November 8, 1921: After less than a day of testimony and a 15-minute jury deliberation, Lester Yeager is found guilty of carnal abuse against Elizabeth Mansfield and sentenced to 21 years in the state penitentiary, the maximum sentence. His lawyers immediately file a motion for a new trial, but I have found no record that this was ever even considered. More than likely, the judge simply threw it out. The last mention of Yeager I could find in the newspapers occurred on November 15, 1921. The article mentioned that Yeager, unable to pay his bond (his money undoubtedly exhausted on his unsuccessful legal defense), was sitting in the Helena jail waiting for the judge’s decision on his motion for a new trial. More than likely, Yeager never saw another day as a free man again—thankfully.
Court documents and newspaper accounts can tell us the “what” of history, but they don't always tell us the “why.” As I’ve thought through these events, outside of some incredibly forceful coercion, I can’t conceive of any reason that would justify Daisy’s decision to marry this man knowing what he did to her husband and her daughter. Of course, more than likely, Daisy may have been involved with this man, too, with one bad decision leading to another. If so, she would unfortunately not be the first wife to ignore abuse taking place right in her own home. And unless I one day discover a diary or some kind of personal correspondence chronicling these events, I doubt that I’ll ever have anything more than my own speculation for the reasons behind her actions.
I also think of my grandfather, John—Beth’s younger brother. His wife and my grandmother, Maurene, said that he was an extremely smart man—very gifted in regard to anything mechanical. But that description was always followed by “But he could have been so much more if he had been able to get more than a grade school education, and if he had not been so drawn to alcohol.” She said that John had told her that he had to drop out of school after the fourth or fifth grade to help support the family. Now we know why. His own father died trying to protect his family. His “stepfather” (if Yeager can even be called that) went to jail the following year. My grandfather John had to work to support his family. Like his sister, his childhood was also cut desperately short. Moreover, history does not record any positive male influence in his life during his formative teenage years.
As I contemplate these events, I wonder this: if my grandfather John had experienced a better childhood, would his adult life have turned out differently? Would he have been more responsible? Would he have not been so controlled by alcohol? Would I have ever met him?
Or would I even have been born at all?
There’s a clichéd question in philosophy that asks, “If you go back in time and kill your own grandfather, will you then cease to exist?” For me, the question is different, though—“If I could go back in time and prevent my great grandfather from getting killed, would I then cease to exist?”
The altered question pertains to my own existence because I am here because of my grandfather’s bad decisions, which I am convinced, were contributed to by an extremely disruptive childhood and dysfunctional (to put it mildly) family life. My grandfather, John, married Ena Prier, and they had four children. Then, with the youngest child only two years old, John left Ena for my grandmother, Maurene. My father, his two sisters, and I all owe our existence to the irresponsibility of this man.
And while this makes for interesting speculation about my own existence, none of my family history defines who I am. We are all responsible for our own decisions. In the end, I answer for myself; and although I make mistakes, I can’t blame them on my family tree.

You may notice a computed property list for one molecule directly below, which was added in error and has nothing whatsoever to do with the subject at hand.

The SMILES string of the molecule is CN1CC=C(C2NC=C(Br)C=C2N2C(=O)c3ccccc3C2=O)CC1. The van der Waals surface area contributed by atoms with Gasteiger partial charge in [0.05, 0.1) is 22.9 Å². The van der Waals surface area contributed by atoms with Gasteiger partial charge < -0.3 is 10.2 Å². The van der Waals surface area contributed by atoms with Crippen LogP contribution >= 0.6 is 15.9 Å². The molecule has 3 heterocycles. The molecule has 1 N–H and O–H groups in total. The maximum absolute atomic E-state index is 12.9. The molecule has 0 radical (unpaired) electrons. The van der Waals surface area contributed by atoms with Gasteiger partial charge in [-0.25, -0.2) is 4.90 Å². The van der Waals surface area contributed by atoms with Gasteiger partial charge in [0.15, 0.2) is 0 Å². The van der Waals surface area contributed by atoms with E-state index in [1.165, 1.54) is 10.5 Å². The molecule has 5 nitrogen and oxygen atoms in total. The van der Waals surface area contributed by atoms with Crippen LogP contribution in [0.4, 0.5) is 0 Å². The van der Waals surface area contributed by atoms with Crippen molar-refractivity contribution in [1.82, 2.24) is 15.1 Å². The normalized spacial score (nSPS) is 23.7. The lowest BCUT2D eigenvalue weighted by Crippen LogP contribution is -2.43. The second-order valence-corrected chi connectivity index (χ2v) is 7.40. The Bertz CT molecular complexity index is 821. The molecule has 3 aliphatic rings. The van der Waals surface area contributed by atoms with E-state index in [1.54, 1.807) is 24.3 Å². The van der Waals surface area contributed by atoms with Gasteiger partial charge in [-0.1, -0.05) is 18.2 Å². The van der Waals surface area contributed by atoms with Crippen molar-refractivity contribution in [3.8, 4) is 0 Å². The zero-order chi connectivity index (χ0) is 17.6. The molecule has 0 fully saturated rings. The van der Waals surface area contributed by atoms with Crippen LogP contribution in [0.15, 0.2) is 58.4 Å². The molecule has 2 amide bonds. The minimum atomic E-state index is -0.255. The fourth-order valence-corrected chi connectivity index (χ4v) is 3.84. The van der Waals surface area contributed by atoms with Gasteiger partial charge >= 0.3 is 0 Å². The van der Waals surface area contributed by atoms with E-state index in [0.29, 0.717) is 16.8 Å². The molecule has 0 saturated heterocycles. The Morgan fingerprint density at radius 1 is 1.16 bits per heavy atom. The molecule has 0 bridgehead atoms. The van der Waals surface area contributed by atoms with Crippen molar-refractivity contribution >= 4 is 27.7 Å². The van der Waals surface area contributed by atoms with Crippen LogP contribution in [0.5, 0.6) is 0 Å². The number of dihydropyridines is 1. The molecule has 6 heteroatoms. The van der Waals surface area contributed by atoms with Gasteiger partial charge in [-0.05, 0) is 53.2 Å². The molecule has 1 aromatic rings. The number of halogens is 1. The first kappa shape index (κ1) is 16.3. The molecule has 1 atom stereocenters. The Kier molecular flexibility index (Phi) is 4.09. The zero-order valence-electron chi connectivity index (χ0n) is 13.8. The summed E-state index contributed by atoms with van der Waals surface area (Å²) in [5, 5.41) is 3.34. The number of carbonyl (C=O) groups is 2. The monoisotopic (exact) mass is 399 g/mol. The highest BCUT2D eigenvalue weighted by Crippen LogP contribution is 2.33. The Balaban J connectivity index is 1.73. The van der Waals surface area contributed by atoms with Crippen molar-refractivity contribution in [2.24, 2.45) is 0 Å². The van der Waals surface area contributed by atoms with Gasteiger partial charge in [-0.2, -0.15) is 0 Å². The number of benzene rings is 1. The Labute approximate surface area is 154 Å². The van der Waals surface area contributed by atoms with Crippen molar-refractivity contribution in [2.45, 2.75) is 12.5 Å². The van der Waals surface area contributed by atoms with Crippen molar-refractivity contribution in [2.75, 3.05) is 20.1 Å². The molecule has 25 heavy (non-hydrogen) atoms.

If anything, my being here—my very existence—is the result of God’s grace. I am reminded of the Old Testament story of Joseph whose brothers sold him into slavery—a horrific action when he was very young. Later after he has risen to a position of prominence in Egypt, he tells his brothers, “You intended to harm me, but God intended it for good to accomplish what is now being done, the saving of many lives” (Gen 50:20, NIV). God didn’t force Joseph’s brothers to do what they did; they had clear intent and malice. Nevertheless, God, who could see the big picture of history, was moving in these same events, guiding Joseph so that despite his circumstances, a great amount of good would come about.
The Apostle Paul has a similar thought in the New Testament when he writes, “And we know that in all things God works for the good of those who love him, who have been called according to his purpose” (Rom 8:28, NIV). I sometimes hear people talk about God as if he causes bad things to happen to us so that he can then turn around and bring good from it, or so that he can teach us something from it. This idea is usually followed by the inane statement, often quoted as if it's scripture itself (it's not): "Everything happens for a reason." I believe that’s a distortion, and I refuse to accept that kind of fatalism. Bad things happen for a variety of reasons or no reason at all. Trying to find divine purpose behind every tragedy will drive a person mad or create feelings of anger and distrust toward God. Nevertheless, I know that God can take the bad events that happen in our lives and turn them into very positive and good results—on an exponential scale. This is the very essence of redemption.
Yes, my existence partly owes itself to the fact that my grandfather could be a bit of a scoundrel at times, and he was responsible for his own actions. Nevertheless, I also believe that I am here as a part of God’s purpose—not just me, but my father, his sisters and all my cousins and their children who can trace their lineage back to the Mansfields I’ve been writing about. If we open ourselves to God’s will in our lives, he will work for the good of us and for those with whom we come into contact.
I confess to being fascinated with the lives of my forebears in spite of the disconcerting details. My DNA tells me that they are a part of me, and I am a part of them. But I am also something more. In the end, I am my own person, and I am responsible for my words and my actions. I can choose to learn from the mistakes of previous generations and my own, and what I do with that information helps determine my own path.
Your questions, thoughts, comments and rebuttals are welcome below.